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State v. Smith

Superior Court of Delaware, New Castle

June 18, 2015

STATE OF DELAWARE
v.
DERRICK J. SMITH, Defendant.

Submitted: April 29, 2015

ORDER DENYING DERRICK J. SMITH'S MOTION FOR POSTCONVICTION RELIEF

ERIC M. DAVIS, JUDGE

This 18th day of June, 2015, upon consideration of the Motion for Postconviction Relief (the "Second Rule 61 Motion") filed by Derrick J. Smith; the facts and legal authorities set forth in the Rule 61 Motion; and, the entire record in this case:

1. On July 14, 2011, Mr. Smith pled guilty to one charge of Attempted Assault 1stDegree and Possession of a Firearm during the Commission of a Felony ("PFDCF"). As part of the plea, the State entered a nolle prosequi on the three remaining charges. The Court sentenced Mr. Smith on September 30, 2011 to twenty-five years at Level 5 on the PFDCF and twenty-five years at Level 5 on the Attempted Assault 1st suspended after five years at Level 5. Mr. Smith appealed and the Supreme Court affirmed the conviction and filed its Mandate on April 30, 2011.

2. Mr. Smith filed his first request for relief (the "First Rule 61 Motion") under Rule 61 of the Superior Court Criminal Rules ("Criminal Rule 61") on September 26, 2012. In the First Rule 61 Motion, Mr. Smith sought to withdraw his guilty plea and/or obtain a reduction of his sentence, arguing that (i) his trial counsel provided ineffective assistance of counsel; (ii) his sentence constituted cruel and unusual punishment; and (iii) this Court abused its discretion when it sentenced Mr. Smith on September 30, 2011. This Court denied the First Rule 61 Motion on February 22, 2013.

3. Mr. Smith appealed the decision on the First Rule 61 Motion. On May 24, 2013, the Supreme Court remanded that matter to this Court for further proceedings. This Court appointed counsel to represent Mr. Smith with respect to the First Rule 61 Motion on June 13, 2013. After additional briefing and a hearing, the Court granted, in part, and denied, in part the First Rule 61 Motion. The Court found that Mr. Smith's claim as to ineffective assistance of counsel, as that claim applied to sentencing, was meritorious; however, the Court found and determined that all of Mr. Smith's other claims lacked merit or had been previously adjudicated.

4. The Court resentenced Mr. Smith on his Attempted Assault First on September 27, 2013. Mr. Smith then appealed the decisions and sentencing of the Court to the Supreme Court. The Supreme Court affirmed the decision and sentence of the Court. The Supreme Court filed its Mandate on April 3, 2014.

5. On April 29, 2015, Mr. Smith filed the Second Rule 61 Motion. In the Second Rule 61 Motion, Mr. Smith asserts one ground for relief. Mr. Smith argues that his trial counsel provided ineffective assistance of counsel because trial counsel failed to thoroughly investigate all the evidence and any mitigating factors for sentencing.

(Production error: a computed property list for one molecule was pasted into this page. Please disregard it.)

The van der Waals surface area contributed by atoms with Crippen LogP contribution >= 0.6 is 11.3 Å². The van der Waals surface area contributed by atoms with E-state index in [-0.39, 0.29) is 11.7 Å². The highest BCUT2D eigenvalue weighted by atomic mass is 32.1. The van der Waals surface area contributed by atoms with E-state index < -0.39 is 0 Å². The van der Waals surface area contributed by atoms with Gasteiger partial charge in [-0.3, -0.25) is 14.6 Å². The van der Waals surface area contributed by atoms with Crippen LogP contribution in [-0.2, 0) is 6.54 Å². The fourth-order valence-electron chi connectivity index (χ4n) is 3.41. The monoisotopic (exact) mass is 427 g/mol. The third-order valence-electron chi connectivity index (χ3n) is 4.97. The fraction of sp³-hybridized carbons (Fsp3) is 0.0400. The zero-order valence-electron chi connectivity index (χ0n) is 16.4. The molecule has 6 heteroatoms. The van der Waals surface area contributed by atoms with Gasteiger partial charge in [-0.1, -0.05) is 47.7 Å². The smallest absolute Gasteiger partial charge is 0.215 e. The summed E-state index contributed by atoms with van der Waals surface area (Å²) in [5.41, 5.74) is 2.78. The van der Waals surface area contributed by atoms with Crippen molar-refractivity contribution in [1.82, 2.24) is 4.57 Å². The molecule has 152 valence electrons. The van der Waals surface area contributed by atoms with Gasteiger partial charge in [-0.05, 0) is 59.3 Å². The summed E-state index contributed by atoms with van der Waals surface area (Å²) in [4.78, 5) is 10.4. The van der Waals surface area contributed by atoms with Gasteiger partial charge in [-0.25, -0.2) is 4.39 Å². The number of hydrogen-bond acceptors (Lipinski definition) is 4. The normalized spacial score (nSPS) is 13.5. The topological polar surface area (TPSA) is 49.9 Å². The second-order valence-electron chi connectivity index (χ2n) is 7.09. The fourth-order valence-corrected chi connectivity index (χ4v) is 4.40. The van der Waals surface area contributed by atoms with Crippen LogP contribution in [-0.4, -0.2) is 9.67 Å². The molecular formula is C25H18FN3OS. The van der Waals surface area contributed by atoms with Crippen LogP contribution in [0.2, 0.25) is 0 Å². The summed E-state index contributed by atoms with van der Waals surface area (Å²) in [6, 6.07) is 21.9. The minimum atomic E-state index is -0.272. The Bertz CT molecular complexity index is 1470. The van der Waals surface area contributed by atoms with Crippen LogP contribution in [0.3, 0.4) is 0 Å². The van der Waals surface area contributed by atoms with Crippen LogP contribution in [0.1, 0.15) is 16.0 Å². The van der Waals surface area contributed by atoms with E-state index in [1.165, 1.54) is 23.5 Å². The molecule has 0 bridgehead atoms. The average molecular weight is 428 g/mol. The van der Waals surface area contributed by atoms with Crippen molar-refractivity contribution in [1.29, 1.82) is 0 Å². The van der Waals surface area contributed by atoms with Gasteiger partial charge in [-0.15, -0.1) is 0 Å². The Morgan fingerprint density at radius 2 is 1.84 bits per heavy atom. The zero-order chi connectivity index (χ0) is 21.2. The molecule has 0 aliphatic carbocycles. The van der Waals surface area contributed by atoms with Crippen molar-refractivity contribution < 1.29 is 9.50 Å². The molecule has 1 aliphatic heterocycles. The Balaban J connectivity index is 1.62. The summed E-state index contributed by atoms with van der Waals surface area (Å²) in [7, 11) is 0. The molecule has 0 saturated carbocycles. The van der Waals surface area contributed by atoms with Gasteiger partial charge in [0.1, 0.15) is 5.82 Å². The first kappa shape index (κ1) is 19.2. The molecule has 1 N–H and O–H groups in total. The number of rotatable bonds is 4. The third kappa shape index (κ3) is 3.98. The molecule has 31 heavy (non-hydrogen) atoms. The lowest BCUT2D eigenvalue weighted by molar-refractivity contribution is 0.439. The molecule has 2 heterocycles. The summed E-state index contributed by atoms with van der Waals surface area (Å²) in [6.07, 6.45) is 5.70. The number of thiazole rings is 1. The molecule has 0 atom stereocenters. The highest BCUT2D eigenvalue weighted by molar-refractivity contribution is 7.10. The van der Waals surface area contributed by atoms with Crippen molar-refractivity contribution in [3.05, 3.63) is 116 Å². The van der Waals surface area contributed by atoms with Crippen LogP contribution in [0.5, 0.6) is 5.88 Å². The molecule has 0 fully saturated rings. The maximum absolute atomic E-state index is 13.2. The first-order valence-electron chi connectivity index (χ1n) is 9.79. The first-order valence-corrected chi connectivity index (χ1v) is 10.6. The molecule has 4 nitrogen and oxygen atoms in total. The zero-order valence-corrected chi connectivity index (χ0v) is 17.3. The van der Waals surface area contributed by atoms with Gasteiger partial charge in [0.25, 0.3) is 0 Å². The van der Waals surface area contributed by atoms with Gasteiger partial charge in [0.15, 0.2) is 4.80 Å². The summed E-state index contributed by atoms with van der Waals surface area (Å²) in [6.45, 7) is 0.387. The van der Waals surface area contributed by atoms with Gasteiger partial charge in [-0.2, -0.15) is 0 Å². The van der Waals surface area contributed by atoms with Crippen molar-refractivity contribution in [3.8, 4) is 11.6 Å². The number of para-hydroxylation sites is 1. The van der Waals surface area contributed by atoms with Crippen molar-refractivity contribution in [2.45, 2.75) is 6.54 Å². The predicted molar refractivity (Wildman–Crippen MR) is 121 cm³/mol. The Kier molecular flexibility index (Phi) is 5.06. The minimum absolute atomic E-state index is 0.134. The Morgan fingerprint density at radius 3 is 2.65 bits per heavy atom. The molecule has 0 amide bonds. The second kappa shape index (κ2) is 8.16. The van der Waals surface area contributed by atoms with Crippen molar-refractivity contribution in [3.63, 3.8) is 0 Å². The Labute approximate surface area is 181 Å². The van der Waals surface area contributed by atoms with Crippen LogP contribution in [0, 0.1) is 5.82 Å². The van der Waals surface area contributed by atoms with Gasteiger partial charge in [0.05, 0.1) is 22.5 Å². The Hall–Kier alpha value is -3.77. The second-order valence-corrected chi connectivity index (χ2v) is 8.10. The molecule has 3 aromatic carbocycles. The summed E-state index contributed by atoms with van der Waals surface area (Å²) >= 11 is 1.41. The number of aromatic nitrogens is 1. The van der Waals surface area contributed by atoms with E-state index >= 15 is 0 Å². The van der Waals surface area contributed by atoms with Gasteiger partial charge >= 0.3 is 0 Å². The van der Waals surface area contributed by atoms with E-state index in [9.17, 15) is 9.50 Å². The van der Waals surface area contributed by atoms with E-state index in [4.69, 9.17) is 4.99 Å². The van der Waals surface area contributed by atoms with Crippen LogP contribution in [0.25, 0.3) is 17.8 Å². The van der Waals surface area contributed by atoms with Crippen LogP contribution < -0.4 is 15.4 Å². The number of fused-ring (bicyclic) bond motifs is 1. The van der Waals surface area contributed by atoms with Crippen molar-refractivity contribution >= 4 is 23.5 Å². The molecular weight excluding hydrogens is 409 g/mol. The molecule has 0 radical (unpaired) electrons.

6. Criminal Rule 61 provides:

(d) Preliminary consideration.
(2) Second or subsequent postconviction motions. A second or subsequent motion under this rule shall be summarily dismissed, unless the movant was convicted after trial and the motion either:
(i) pleads with particularity that new evidence exists that creates a strong inference that the movant is actually innocent in fact of the acts underlying the charges of which he was convicted; or
(ii) pleads with particularity that a claim that a new rule of constitutional law, made retroactive to cases on collateral review by the United States Supreme Court or the Delaware Supreme Court, applies to the movant's case and renders the conviction or death sentence invalid.[1]

7. This is Mr. Smith's second postconviction motion under Criminal Rule 61. Mr. Smith pled guilty to PFDCF and Attempted Assault First on July 14, 2011. In addition, the Second Rule 61 Motion does not plead with particularity the existence of new evidence, or that a new rule of constitutional law, made retroactive, applies here. Instead, Mr. Smith makes claims of ineffective assistance of counsel that were, or could have been made in the First Rule 61 Motion. The Court finds and determines that the Second Rule 61 Motion fails to meet the requirements of Criminal Rule 61(d)(2).

8. Criminal Rule 61(i) establishes two procedural bars to motions for postconviction relief that are relevant here: (1) the motion must be filed within one year of a final judgment of conviction;[2] and, (2) any motion for postconviction relief must satisfy Criminal Rule 61(d)(2).[3]

9. The Court summarily dismisses the Second Rule 61 Motion for two reasons. First, the Second Rule 61 Motion is time barred by Criminal Rule 61(i)(1). The Supreme Court issued the Mandate on April 3, 2014. Mr. Smith filed the Second Rule 61 Motion on April 29, 2015. As such, the Second Rule 61 Motion was not filed within one year of a final judgment of conviction. Second, the Second Rule 61 Motion is procedurally barred for failing to satisfy Criminal Rule 61(d)(2).

10. Accordingly, for the reasons stated above, this Court summarily dismisses the Second Rule 61 Motion on procedural grounds.

IT IS ORDERED that Mr. Smith's second Motion for Postconviction Relief is DENIED.


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